Advertising has us chasing cars and clothes, working jobs we hate so we can buy shit we don’t need. We’re the middle children of history, man: No purpose or place. We have no Great War. No Great Depression. Our Great War’s a spiritual war; our Great Depression is our lives. We’ve all been raised on television to believe that one day we’d all be millionaires, and movie gods, and rock stars. But we won’t. And we’re slowly learning that fact. And we’re very, very pissed off.

This idea that life is oftentimes abundant with misfortune and sorrow is depressing, however it regrettably frequently renders true. Tyler knows this, and attempts to bring the other members of Fight Club out of the cave as well- we are not special, we are not remarkable, we are not uncommon. Tyler emphasizes the concept that “our Great Depression is our lives,” to put things simply. Seneca seems to have shared this understanding with Tyler during his time, which can be most evidently supported by his most famous declaration: “What need is there to weep over parts of life? The whole of it calls for tears.”

Once again, we can observe the ways in which statements like this could be initially confused with Nihilism, however Stoic philosophy urges us to implore the possibility that life being full of sorrow and misery is not something we should complain or cavil about, but rather something we must learn to accept. In observing solely the instances that occur around us, both within our own personal communities and on a global scale, it is hard to argue against Seneca’s belief that the entirety of life does, in fact, call for tears- even when we are at our happiest, there is still great misfortune taking place around us, ubiquitously. Tyler Durden and Seneca want to bring us out of this ideological cave, once again.

We must see the light of mediocrity and misfortune in order to be successfully disillusioned from our preconceived, erroneous understandings of life. In further exploring the texts and statements of prominent Stoic philosophers, such as Epictetus, Seneca, and Marcus Aurelius, it becomes apparent that the primary findings of Stoicism hold tremendous validity, and can aid us in obtaining more profound understandings of ourselves and the societies in which we exist in. From a slave to an Emperor to a downright anarchist, the fundamental philosophies of Stoicism can be applicable to numerous situations and individuals, and offer us a unique perspective on the world around us, when practiced precisely.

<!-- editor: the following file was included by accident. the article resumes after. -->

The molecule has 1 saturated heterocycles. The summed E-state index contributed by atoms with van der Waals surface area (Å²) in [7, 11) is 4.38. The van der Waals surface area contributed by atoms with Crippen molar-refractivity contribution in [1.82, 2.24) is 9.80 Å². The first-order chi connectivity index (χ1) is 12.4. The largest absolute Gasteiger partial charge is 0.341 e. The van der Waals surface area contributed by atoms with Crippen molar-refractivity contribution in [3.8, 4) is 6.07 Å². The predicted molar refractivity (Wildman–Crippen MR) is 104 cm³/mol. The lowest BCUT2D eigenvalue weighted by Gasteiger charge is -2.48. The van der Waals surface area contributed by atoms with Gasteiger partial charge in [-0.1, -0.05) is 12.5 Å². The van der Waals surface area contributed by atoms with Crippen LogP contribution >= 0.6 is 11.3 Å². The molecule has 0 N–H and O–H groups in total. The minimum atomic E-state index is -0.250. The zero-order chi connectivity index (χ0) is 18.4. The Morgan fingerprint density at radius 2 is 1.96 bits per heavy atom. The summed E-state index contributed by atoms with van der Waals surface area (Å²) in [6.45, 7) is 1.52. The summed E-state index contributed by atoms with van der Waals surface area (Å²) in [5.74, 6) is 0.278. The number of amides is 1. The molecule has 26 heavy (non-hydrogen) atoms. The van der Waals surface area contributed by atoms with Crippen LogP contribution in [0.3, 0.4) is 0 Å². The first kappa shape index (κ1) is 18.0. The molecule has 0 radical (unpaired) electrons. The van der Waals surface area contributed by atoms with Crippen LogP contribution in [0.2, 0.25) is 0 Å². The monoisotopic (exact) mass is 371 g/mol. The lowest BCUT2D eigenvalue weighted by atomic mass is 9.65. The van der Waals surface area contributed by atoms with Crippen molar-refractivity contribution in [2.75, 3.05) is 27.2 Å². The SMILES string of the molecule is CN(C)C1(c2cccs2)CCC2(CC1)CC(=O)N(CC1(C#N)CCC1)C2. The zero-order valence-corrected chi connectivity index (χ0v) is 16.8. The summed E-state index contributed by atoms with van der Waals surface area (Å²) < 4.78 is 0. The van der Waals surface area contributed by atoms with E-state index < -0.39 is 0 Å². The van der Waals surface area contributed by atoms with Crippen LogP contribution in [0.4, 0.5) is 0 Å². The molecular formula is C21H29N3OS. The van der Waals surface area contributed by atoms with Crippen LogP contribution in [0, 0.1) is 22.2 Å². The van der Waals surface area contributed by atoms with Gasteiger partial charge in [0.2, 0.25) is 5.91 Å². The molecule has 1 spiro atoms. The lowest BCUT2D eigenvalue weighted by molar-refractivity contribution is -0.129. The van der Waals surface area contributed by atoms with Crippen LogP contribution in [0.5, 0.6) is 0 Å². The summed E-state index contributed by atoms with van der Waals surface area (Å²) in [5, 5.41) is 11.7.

Tyler Durden as a character could never be described as a comprehensively, altruistically genuine Stoic, due to the fact that he lacks virtue and logical reasoning, ultimately practicing Nihilist philosophy more so than Stoicism. This notion does not mean, however, that Stoic principles do not apply to him whatsoever. Through contemplations regarding courage, apathy, death, and pain, Tyler Durden demonstrates accordance with Epictetus, Seneca, and Aurelius, but unfortunately surpasses Stoic ideology in his anarchist tendencies. This being said, the comparison still holds validity; in analyzing the subtle Stoicism implemented throughout Fight Club, the audience can observe that Stoic principles continue to infiltrate contemporary culture at a discernible level today, and it is likely that this process will continue societally throughout the future.

Nicole Eyraud is currently an undergraduate student at the George Washington University in Washington, D.C. She is in her fourth year, studying English and Philosophy, with plans to continue writing professionally post graduation. She is originally from Manhattan, but lived in Charleston, South Carolina for the majority of her life, and has plans of moving back to Manhattan to further pursue English and Film.

Stoicism As An Ally Against Anxiety by Fidel Beserra